Dáil Éireann - Volume 347 - 14 February, 1984

Ceisteanna—Questions. Oral Answers. - Medical Cards.

2. Mr. D. Andrews asked the Minister for Health the number of students at third level education who have been removed from the general medical services register from 1 January, 1984.

3. Mr. D. Andrews asked the Minister [2359] for Health the number of third level students who have been removed from the general medical services register in the constituency of Dún Laoghaire from 1 January, 1984.

4. Mr. P. Gallagher asked the Minister for Health the number of students in County Donegal that have been removed from the general medicine services register as a result of his recent action.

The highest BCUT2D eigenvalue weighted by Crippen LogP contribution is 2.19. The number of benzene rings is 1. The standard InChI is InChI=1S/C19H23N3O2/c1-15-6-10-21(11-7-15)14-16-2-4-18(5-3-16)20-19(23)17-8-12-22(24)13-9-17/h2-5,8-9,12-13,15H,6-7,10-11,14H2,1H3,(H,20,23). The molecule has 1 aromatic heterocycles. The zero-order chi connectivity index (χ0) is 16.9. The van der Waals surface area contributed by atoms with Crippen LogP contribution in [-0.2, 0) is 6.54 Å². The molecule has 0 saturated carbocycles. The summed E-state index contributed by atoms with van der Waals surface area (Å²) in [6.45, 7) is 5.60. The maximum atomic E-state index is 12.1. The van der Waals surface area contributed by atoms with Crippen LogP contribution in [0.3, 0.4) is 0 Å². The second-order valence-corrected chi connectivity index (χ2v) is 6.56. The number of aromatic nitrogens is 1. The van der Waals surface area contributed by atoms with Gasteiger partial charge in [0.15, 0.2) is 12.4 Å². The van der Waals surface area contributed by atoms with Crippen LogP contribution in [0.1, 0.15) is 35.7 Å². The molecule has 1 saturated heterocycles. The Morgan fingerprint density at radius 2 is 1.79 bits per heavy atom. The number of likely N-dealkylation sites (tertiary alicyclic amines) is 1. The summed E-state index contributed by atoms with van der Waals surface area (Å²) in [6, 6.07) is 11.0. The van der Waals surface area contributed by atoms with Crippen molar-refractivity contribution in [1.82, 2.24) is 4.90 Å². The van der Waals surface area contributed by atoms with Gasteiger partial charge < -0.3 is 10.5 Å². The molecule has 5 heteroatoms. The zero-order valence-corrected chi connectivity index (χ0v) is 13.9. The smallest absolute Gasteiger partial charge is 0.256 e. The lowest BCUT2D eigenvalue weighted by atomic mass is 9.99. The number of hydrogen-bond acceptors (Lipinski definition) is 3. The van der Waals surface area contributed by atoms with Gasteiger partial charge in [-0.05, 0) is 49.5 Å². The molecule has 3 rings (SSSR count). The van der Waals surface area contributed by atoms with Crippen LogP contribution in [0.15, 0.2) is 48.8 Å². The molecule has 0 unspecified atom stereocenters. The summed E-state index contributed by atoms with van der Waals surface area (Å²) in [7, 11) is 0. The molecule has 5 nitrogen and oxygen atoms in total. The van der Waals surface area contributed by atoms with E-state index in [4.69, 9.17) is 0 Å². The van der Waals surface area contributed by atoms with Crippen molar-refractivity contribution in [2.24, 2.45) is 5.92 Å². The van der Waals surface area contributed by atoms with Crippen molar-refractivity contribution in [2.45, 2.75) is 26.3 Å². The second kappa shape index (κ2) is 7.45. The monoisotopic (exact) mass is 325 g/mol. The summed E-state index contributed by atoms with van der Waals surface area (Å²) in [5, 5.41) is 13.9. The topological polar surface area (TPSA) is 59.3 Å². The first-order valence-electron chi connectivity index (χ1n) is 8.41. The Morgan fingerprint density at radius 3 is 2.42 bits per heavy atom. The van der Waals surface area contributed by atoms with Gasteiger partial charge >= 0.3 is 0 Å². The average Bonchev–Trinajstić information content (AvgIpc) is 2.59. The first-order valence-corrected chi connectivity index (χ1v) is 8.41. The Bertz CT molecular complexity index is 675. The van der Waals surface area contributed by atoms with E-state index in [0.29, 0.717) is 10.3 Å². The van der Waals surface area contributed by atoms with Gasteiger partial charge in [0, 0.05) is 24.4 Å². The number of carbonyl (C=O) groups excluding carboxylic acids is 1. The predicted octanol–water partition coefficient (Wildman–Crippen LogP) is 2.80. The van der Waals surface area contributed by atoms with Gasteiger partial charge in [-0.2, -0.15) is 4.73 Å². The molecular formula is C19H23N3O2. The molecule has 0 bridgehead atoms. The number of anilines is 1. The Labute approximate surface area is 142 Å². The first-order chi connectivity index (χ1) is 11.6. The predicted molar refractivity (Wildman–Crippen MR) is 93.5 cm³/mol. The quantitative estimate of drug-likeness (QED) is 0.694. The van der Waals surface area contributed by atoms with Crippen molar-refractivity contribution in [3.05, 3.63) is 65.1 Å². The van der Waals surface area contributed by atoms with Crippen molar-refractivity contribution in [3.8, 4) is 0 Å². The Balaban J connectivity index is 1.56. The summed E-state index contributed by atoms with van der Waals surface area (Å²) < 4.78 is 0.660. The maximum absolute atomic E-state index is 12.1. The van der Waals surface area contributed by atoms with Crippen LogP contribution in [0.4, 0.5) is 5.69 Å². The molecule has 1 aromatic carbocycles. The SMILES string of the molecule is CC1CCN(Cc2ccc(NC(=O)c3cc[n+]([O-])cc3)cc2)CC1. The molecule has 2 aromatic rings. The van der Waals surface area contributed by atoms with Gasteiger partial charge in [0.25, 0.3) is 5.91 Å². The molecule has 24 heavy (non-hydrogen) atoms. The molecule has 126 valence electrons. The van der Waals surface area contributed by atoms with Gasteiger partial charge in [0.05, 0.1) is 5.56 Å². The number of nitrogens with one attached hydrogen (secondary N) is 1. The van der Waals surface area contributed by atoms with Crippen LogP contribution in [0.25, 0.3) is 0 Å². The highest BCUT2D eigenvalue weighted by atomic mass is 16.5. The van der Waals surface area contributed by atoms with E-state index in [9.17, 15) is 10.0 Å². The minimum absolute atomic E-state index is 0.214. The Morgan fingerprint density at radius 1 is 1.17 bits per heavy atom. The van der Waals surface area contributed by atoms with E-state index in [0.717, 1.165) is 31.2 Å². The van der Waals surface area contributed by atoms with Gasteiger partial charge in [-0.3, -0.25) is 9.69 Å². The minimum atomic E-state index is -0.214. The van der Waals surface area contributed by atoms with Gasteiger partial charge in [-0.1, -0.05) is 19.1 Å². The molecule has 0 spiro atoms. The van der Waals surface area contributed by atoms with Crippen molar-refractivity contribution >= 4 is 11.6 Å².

5. Mr. Foley asked the Minister for Health the number of students in County Kerry who were removed from the general medical services register from 1 January 1984.

Minister for Health (Mr. B. Desmond): I propose to take Questions Nos. 2, 3, 4 and 5 together.

Arrangements are being made by the health boards to implement the provisions of the Health Services (No. 3) Regulations, 1983. This involves writing to all medical card holders in the 16 to 25 years age group informing them of the provisions of these regulations.

An opportunity is being given to claim exemption where the regulations do not apply. Until such time as those arrangements are implemented in each area, students from that area are not being removed from the general medical services register by virtue of the regulations.

The information which the Deputies are seeking would tend to vary from day to day as health boards proceed with the task of implementing the regulations. The total number of students removed from the GMS register in any area at any time is not available routinely in my Department. I suggest that the Deputies get in touch with the appropriate health boards in order to get the most up-to-date statistical information that is available on this matter.